What implications this has for type stability I’m really not sure, asking the compiler to know ahead of time what method of f would be used seems to be asking quite a lot. On the other hand, once it runs, it would have the advantage of operating on arguments of fixed types rather than DataFrameRow. The point I was making that if something like this even turned out to be a good idea, we’d want to have a solid API for determining the argument names rather than making DataFrames reliant on Julia internals that are likely to change.

It should be really simple for the compiler. filter would be type-unstable, but it would pass a named tuple of columns to a helper function which would be type stable.

The drawback of JuliaDB’s select approach is that you specify the column names once via an argument, but then you also need to repeat the name of the argument to the anonymous function, and inside it (i.e. df -> df.col1). Also, with data frames, if you don’t specify select we either have to generate a giant named tuple or fall back to type unstable code. So that’s not ideal, especially for newcomers.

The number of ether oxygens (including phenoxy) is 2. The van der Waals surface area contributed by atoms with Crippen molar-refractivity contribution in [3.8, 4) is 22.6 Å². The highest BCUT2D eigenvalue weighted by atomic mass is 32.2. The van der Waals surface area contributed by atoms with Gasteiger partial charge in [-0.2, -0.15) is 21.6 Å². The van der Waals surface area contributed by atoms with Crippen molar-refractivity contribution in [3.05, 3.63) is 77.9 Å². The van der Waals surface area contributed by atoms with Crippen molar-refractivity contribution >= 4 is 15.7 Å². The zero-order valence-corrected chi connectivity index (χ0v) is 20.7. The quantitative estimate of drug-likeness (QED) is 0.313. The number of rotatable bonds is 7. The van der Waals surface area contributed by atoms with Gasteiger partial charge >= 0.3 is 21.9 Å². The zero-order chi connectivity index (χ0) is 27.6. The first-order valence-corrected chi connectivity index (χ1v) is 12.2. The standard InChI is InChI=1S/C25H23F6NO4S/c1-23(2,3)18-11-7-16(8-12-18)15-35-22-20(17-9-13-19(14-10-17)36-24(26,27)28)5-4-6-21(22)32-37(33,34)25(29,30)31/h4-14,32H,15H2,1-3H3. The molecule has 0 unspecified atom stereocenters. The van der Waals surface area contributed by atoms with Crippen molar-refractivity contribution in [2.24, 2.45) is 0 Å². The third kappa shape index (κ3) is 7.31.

I agree we would need to make sure there’s a relatively stable Julia interface for that, though. But even if they change in a future 1.x release it’s not the end of the world to adapt, as long as it remains accessible.

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Cool, I’m getting excited about this! :smiley:

My idea was to use your trick so that select would pick only the relevant column if Julia is able to deduce what they are just by inspecting the function (select = find_fieldnames(f), wherefind_fieldnameswould be a function that tries to guess what fields are needed byf`). I imagine that there are some functions for which these method won’t work, in which case we would still allow the user to specify this manually. Or does your method work on all functions?

My “method” doesn’t detect variables which are used by a function. I don’t think that’s possible, nor that it makes sense in Julia. I merely suggest using the names of the arguments a function takes and require them to match column names.

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Ah, I had completely misunderstood! I had in mind something much more complicated (infer from the function body what fields are needed), but I agree that’s much harder if at all possible.